On the morning of our trip to Waimea Canyon, we woke up prepared. We had learned our lesson in Oahu and this time, we were stocking up on granola bars and wearing sneakers and staying hydrated and showing this island who’s boss!
Let me tell you what: we totally owned that canyon.
Outside of our own personal responsibilities, there were a few other factors we had to consider before embarking on our quest to visit Mark Twain’s “Grand Canyon of the Pacific.”
Number one way we just took this little daytrip and showed it who’s boss? Sneak attack. We woke up BRIGHT and EARLY. This is something I only do whilst traveling, but I do it well. We were told to get there by 10 AM and be finished with the whole shebang by noon, and you know what? We were there by 9:57 and done by 11:30. BOOM.
Suck it, canyon.
No, but like, seriously—get there early. Less people, less cloud coverage, more all around fun.
We were told repeatedly that if the weather is crappy, it’s not worth the drive. The issue with this advice? Weather on Kauai—like on most islands—can change in fifteen minutes or less. Luckily, we woke up to a big yellow ball of sunshine, but the real point here: be flexible with when you plan to see the canyon. I’d schedule it for the beginning of the trip, and leave room to move your visit back a few days if the weather is being a little bitch.
Ok, so. Everyone told us to drive all the way to the very, very end of “the road.” When they say this, they mean Kokee Road, but Kauai doesn’t really do street signs? So, you know. Just follow “the road.” Anyway, drive all the way to the end, hike around, and then hit the Waimea lookout on the way back. The weather can change in an instant, you don’t want to miss views of the Na Pali Coast, blah de blah de blahhhh.
OMG LOL, we totes didn’t do that.
I’m sure that’s wonderful advice and exactly how you should do things, but we also just got really excited by all the signs. Sorry, Waimea. We didn’t mean to do you a disservice.
They tell you this because at the end of the trail, you can hike along the Na Pali Coast a bit. Later, when we went rafting up the Na Pali Coast, we learned that this is where clouds can really come in and literally rain on your parade—weather there changes faster than anywhere else on the island, it would seem. Somehow, everything worked out for us even though we broke all the rules.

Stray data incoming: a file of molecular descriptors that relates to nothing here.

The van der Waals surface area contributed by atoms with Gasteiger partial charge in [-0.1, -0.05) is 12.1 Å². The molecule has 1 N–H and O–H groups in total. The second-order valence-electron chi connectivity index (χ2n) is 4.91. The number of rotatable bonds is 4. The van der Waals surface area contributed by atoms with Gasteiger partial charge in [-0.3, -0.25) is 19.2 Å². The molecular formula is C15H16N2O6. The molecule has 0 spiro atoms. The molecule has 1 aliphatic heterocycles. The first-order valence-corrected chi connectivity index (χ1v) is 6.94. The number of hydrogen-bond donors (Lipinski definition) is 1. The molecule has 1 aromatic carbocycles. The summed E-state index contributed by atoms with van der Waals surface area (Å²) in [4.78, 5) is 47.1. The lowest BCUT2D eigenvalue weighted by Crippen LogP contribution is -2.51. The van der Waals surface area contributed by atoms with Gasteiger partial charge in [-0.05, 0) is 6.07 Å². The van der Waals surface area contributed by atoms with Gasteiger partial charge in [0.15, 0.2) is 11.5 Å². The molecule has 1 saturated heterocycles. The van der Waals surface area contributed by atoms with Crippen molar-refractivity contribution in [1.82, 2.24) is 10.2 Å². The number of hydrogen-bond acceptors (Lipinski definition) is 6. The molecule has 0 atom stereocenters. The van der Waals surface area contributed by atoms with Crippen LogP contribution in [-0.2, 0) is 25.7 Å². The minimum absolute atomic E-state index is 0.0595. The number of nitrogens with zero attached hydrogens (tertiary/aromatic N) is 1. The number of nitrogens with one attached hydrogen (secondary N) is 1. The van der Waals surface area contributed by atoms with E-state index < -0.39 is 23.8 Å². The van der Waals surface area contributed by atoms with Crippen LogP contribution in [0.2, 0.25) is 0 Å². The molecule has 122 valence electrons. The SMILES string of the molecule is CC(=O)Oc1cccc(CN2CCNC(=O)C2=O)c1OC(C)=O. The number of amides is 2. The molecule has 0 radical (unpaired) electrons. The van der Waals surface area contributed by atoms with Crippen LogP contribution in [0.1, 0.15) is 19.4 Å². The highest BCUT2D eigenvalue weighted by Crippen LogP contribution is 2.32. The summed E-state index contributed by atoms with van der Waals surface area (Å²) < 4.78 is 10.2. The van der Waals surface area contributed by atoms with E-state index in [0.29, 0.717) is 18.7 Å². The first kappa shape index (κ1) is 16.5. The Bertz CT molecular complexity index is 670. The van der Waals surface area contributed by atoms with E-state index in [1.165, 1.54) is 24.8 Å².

(Don’t worry, we were eventually caught in a monster rainstorm in Fiji in the middle of the Pacific while transferring between islands in a (broken) aluminum rowboat. The weather gods brought our big egos back down to where they belong.)
But Waimea? WE OWN YOU.
Yeeeahhh, so. I get really cranky if I don’t eat every, say, two hours or so? So we had granola bars and we ate breakfast (more granola bars) (we’re on a budget) (this trip is making me so skinny), but this can only get a girl so far.
We got out of our car after breaking the NO LOOK OUT rules, and started the hike. And it was so EASY!
It was like we were on the MOON! All bouncy and big and flat! … And then all of a sudden it was very, very narrow and very, very steep and why is it so hot? And when is the last time I ate? Omg, I haven’t eaten in DAYS! I don’t know when my last meal WAS!
Basically, we reached the coast, I smiled for this photo:
And then we had to make a mad dash for food immediately. This hike was hard!
So, Waimea? Worth it. We saw tons of tour buses in all the parking lots along the way, but I’d honestly recommend driving so you can do everything at your own pace (i.e. BREAK ALL THE RULES).
As for the whole “Grand Canyon of Pacific” thing, this I can’t confirm. Has anyone else been to both who can speak to the comparison? Based on photos, I understand, but based on dimensions, it sounds like a stretch. Waimea clocks in at only 10 miles long and 3,000 feet deep…. while the Grand Canyon is 277 miles long and 5200 feet deep. I feel like there’s an obvious winner here, but I’ll have to make it out to Arizona someday to see it for myself.
For now, I’ll just consider Waimea to be my own version of canyon training wheels.